HOME
          
LATEST STORY
Open-mic journalism: How The Arizona Republic found success with storytelling events
ABOUT                    SUBSCRIBE
Dec. 8, 2011, 10 a.m.

A Y Combinator for public media: PRX, Knight launch a $2.5 million accelerator

Public media is taking a cue from Silicon Valley, embracing risk and rapidly funding disruptive, short-term projects.

A new Public Media Accelerator, funded by $2.5 million from the Knight Foundation, will rapidly fund disruptive ideas in public media, PRX announced today.

Public Media Accelerator logoThe final details are still being worked out, but the accelerator is modeled on successful startup-focused initiatives like TechStars and Y Combinator. Technologists and digital storytellers will compete for cash to build their ideas. Winners will come to Cambridge for intensive, 12-week development cycles, under the guidance of mentors with deep experience in the field, all culminating in a demo day and the chance to win additional rounds of funding.

“In the digital domain we’re not setting the pace for innovation in the same way we did in the broadcast world,” said Jake Shapiro, the executive director of PRX. The accelerator is welcoming both nonprofit and for-profit ventures, unusual for public media. Shapiro said he wants to attract top talent, people who might never consider the field otherwise.

Last week, writing for Idea Lab, Shapiro said he observed a “worrisome gap” between coders and storytellers, estimating that fewer than 100 of the 15,000 people in public broadcasting are developers :

As public broadcasting goes through its own turbulent transition to a new Internet and mobile world, the technology talent gap is a risk that looms large. Yes, there are many other challenges…But the twin coins of the new digital realm are code and design, and with a few notable exceptions, public media is seriously lacking in both.

A shortage of innovation is not unique to public media, he told me. Nonprofits suffer constraints on financing ideas to scale, a lack of risk capital, and a lack of investment in deep R&D and technology, Shapiro said. The accelerator “gives license to risk in a more intentional way, and we definitely need more of that.”

The Public Media Accelerator is also another sign the Knight Foundation is taking cues from Silicon Valley’s startup culture. Knight will retain a financial stake in for-profit ventures that receive seed money, moving away from its traditional role as pure philanthropist. Earlier this year, Knight launched a venture-capital enterprise fund. And in October, senior adviser Eric Newton said the annual Knight News Challenge, a five-year experiment, will speed up to three times per year, starting in 2012.

“As we’ve started funding more smaller entities and startups, that model makes a lot more sense for us,” said Michael Maness, Knight’s vice president of journalism and media innovation. “That model allows us to go smaller, faster, more nimble.”

Even the program came together fast: Shapiro approached Maness and Knight’s John Bracken with the idea in July. Board approval came in September, and the project will formally get underway at SXSW Interactive in March.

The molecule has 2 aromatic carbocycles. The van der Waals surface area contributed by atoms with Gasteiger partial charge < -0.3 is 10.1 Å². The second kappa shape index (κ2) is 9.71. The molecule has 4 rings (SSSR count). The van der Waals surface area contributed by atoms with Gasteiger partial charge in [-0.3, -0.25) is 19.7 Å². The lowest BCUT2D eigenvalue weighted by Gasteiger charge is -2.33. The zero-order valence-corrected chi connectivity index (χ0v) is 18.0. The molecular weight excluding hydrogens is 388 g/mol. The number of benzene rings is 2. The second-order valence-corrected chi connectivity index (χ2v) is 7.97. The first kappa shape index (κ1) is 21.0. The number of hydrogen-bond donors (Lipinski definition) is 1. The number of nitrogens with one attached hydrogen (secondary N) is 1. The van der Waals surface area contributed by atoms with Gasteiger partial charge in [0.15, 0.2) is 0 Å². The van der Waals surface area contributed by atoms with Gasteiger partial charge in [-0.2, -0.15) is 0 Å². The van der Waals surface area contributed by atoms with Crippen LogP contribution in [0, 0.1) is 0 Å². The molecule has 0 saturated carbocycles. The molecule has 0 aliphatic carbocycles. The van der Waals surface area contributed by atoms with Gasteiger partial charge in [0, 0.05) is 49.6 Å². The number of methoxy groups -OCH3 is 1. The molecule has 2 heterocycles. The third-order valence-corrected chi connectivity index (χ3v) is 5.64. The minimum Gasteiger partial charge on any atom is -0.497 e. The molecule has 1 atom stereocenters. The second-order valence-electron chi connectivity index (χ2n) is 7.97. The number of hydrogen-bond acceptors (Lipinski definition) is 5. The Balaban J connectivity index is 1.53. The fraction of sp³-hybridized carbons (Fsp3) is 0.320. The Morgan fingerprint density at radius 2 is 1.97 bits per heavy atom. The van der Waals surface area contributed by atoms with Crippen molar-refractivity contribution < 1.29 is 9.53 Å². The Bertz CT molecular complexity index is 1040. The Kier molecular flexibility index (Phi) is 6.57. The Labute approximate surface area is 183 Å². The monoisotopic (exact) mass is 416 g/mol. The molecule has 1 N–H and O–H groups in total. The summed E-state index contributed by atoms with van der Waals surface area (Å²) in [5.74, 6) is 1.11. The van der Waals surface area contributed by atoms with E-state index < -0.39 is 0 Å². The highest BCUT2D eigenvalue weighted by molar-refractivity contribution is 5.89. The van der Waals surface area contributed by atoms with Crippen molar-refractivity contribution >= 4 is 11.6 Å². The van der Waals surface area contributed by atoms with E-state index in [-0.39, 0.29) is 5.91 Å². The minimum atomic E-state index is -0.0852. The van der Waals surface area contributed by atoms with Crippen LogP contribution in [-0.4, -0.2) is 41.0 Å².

So if for-profits are making public media and funders are buying stakes in startups, is it “public media” anymore? What is public media, anyway?

“It’s about intent and values and goals and impact,” Shapiro said. “I’ve been in endless philosophical conversations about ‘what is public media’ over the years, and in some cases there are examples of pub media that are completely outside our field. I think on good days The Daily Show is public media…I think Wikipedia is public media. I’d rather just claim them than have to reinvent them,” he said, half-joking.

The Public Media Accelerator immediately begins searching for a director to administer the fund and an advisory board. Shapiro, Manness, and Bracken will remain as advisers.

POSTED     Dec. 8, 2011, 10 a.m.
SHARE THIS STORY
   
Show comments  
Show tags
 
Join the 15,000 who get the freshest future-of-journalism news in our daily email.
Open-mic journalism: How The Arizona Republic found success with storytelling events
The four-year-old program has helped boost the newspaper’s events business and helped strengthen relationships with the community through nights of storytelling.
Newsonomics: Buying Yelp — and making it the next core of the local news and information business
The pricetag would be high, but it might be worth it to reassemble one part of the old newspaper bundle — tying together local news and local services.
Crossing the streams: Why competing publications are deciding to team up on podcasts
Low financial risk and a desire for word-of-mouth sharing have led news sites to collaborate, sharing audience and infrastructure.
What to read next
953
tweets
The State of the News Media 2015: Newspapers ↓, smartphones ↑
The annual omnibus report from Pew outlines a story of continued trends more than radical change.
561The Upshot uses geolocation to push readers deeper into data
The New York Times story changes its text depending on where you’re reading it: “It’s a fine line between a smarter default and being creepy.”
422Knight Foundation invests $1 million in creator-driven podcast collective Radiotopia
The money will help PRX’s collective of public media-minded shows develop sustainable business models and expand with new shows and producers.
These stories are our most popular on Twitter over the past 30 days.
See all our most recent pieces ➚
Encyclo is our encyclopedia of the future of news, chronicling the key players in journalism’s evolution.
Here are a few of the entries you’ll find in Encyclo.   Get the full Encyclo ➚
The Batavian
Ann Arbor News
GlobalPost
Hearst
Mother Jones
ProPublica
Groupon
Zonie Report
New Haven Independent
The Blaze
The Times of London
Foursquare